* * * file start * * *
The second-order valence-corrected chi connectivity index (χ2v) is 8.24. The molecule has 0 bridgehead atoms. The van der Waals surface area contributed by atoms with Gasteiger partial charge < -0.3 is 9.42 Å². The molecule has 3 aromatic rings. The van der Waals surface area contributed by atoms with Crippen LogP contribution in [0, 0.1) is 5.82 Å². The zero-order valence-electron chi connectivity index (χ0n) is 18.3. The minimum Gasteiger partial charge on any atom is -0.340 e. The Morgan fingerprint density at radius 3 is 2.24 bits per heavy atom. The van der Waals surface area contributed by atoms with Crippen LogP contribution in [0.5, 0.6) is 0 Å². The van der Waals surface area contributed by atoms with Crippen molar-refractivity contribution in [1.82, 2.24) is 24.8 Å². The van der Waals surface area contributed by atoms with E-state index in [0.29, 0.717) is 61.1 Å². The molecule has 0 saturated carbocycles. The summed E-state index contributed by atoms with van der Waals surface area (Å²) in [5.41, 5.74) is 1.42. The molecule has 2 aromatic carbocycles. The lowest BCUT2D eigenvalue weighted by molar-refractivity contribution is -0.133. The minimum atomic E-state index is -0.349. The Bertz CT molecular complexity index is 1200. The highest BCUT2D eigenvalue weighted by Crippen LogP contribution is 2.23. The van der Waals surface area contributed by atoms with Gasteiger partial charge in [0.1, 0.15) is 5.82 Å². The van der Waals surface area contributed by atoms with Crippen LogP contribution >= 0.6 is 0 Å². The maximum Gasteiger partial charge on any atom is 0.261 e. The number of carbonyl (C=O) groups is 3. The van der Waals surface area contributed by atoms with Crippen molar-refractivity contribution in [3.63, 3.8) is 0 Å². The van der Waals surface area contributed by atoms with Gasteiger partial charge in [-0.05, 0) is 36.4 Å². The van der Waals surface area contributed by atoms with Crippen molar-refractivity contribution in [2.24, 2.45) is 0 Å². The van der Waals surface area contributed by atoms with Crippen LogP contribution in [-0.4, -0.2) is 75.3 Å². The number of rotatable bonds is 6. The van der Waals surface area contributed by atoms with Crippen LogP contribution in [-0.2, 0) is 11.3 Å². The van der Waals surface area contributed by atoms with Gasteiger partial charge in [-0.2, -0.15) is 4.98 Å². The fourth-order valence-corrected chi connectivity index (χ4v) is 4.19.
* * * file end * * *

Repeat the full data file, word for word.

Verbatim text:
The second-order valence-corrected chi connectivity index (χ2v) is 8.24. The molecule has 0 bridgehead atoms. The van der Waals surface area contributed by atoms with Gasteiger partial charge < -0.3 is 9.42 Å². The molecule has 3 aromatic rings. The van der Waals surface area contributed by atoms with Crippen LogP contribution in [0, 0.1) is 5.82 Å². The zero-order valence-electron chi connectivity index (χ0n) is 18.3. The minimum Gasteiger partial charge on any atom is -0.340 e. The Morgan fingerprint density at radius 3 is 2.24 bits per heavy atom. The van der Waals surface area contributed by atoms with Crippen LogP contribution in [0.5, 0.6) is 0 Å². The van der Waals surface area contributed by atoms with Crippen molar-refractivity contribution in [1.82, 2.24) is 24.8 Å². The van der Waals surface area contributed by atoms with E-state index in [0.29, 0.717) is 61.1 Å². The molecule has 0 saturated carbocycles. The summed E-state index contributed by atoms with van der Waals surface area (Å²) in [5.41, 5.74) is 1.42. The molecule has 2 aromatic carbocycles. The lowest BCUT2D eigenvalue weighted by molar-refractivity contribution is -0.133. The minimum atomic E-state index is -0.349. The Bertz CT molecular complexity index is 1200. The highest BCUT2D eigenvalue weighted by Crippen LogP contribution is 2.23. The van der Waals surface area contributed by atoms with Gasteiger partial charge in [0.1, 0.15) is 5.82 Å². The van der Waals surface area contributed by atoms with Crippen LogP contribution >= 0.6 is 0 Å². The maximum Gasteiger partial charge on any atom is 0.261 e. The number of carbonyl (C=O) groups is 3. The van der Waals surface area contributed by atoms with Crippen molar-refractivity contribution in [3.63, 3.8) is 0 Å². The van der Waals surface area contributed by atoms with Gasteiger partial charge in [-0.05, 0) is 36.4 Å². The van der Waals surface area contributed by atoms with Crippen molar-refractivity contribution in [2.24, 2.45) is 0 Å². The van der Waals surface area contributed by atoms with Crippen LogP contribution in [-0.4, -0.2) is 75.3 Å². The number of rotatable bonds is 6. The van der Waals surface area contributed by atoms with Crippen LogP contribution in [-0.2, 0) is 11.3 Å². The van der Waals surface area contributed by atoms with Gasteiger partial charge in [-0.2, -0.15) is 4.98 Å². The fourth-order valence-corrected chi connectivity index (χ4v) is 4.19.